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Tuesday, 19 November 2013
Page: 650

Public Service


WYATT ROY (Longman) (14:45): My question is to the Minister for Education and Minister Assisting the Prime Minister for the Public Service. I refer the minister to a report in today's Daily Telegraph which says that the previous government had secret plans to cut 14,500 jobs from the Public Service over the next four years. How is the government planning to respond to the uncertainty created by these revelations, and what is their impact on other government plans?


Mr PYNE (SturtMinister for Education) (14:45): I have seen the reports referred to by the member for Longman, and I can tell him that the government will respond by firstly reviewing our own promise made before the election: that we would have 12,000 reductions in the Public Service through natural attrition. The important thing is that we promised, before the election, and we were completely up-front and honest with the Australian public about our plans for the future—quite unlike the opposition.

The second part of the question was about implications for the wider aspects of the government's plans. One of the things that need to be explained to the Australian public is that, as well as the previous government pretending that they would not be cutting anything from the Public Service while actually having secret plans to cut 14,500 public servants across the board, they had not funded their redundancies in the forward estimates in the budget. So in fact this is just another addition to the Bowen black hole that this government unfortunately inherited two months ago. The Bowen black hole will mean that the deficit and debt will increase because of the previous government's legacy to this new government. Indeed, this was one of the booby-traps that Labor left in the budget for the new government. This was one of the booby-traps from the boobies on that side of the House: a cut of 14,500 to the Public Service.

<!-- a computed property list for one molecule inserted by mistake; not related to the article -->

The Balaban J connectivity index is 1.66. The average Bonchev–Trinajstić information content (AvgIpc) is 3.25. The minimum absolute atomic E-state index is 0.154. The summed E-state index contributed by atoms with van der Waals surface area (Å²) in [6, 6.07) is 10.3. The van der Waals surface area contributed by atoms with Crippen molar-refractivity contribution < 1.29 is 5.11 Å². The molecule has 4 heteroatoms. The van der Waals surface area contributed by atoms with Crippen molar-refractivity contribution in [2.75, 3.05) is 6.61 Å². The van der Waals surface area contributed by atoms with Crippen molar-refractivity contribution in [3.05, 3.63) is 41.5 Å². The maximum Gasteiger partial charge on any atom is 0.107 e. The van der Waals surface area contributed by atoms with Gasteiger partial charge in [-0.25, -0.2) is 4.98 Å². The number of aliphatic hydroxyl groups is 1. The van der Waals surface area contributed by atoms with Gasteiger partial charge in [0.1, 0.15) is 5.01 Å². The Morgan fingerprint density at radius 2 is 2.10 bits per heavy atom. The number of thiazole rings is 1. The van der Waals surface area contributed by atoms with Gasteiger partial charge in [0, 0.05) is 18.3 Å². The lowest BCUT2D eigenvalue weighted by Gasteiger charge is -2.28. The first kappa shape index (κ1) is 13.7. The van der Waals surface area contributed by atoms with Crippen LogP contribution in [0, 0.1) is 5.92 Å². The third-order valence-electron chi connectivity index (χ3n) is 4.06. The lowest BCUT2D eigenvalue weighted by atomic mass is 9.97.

It is even worse than that. The Leader of the Opposition himself—dripping all that sincerity that he likes to affect when he goes to various places around Australia—said at the CPSU conference in Melbourne on 16 August during the election campaign:

As a Federal Minister for almost three years, I have had the privilege of a front row seat and gained a unique appreciation of the work that our public sector employees do for this country each and every day. Your stories go quietly on, a few attracting discreet bouquets. But so often you are the subject of economic vandalism inspired by conservative ideology. We all know the solution to our nation’s challenges is not to cut to the bone.

Tragically, he was not going to give them bouquets; he was planning on hitting them with an anvil after the election. But, thank goodness, he was not elected. The truth is: the coalition was entirely up-front with the public servants of Australia about our plans. I feel betrayed; but imagine those public servants who voted Labor, believing it would secure their jobs only to find that Labor was waiting for them with an anvil after the election.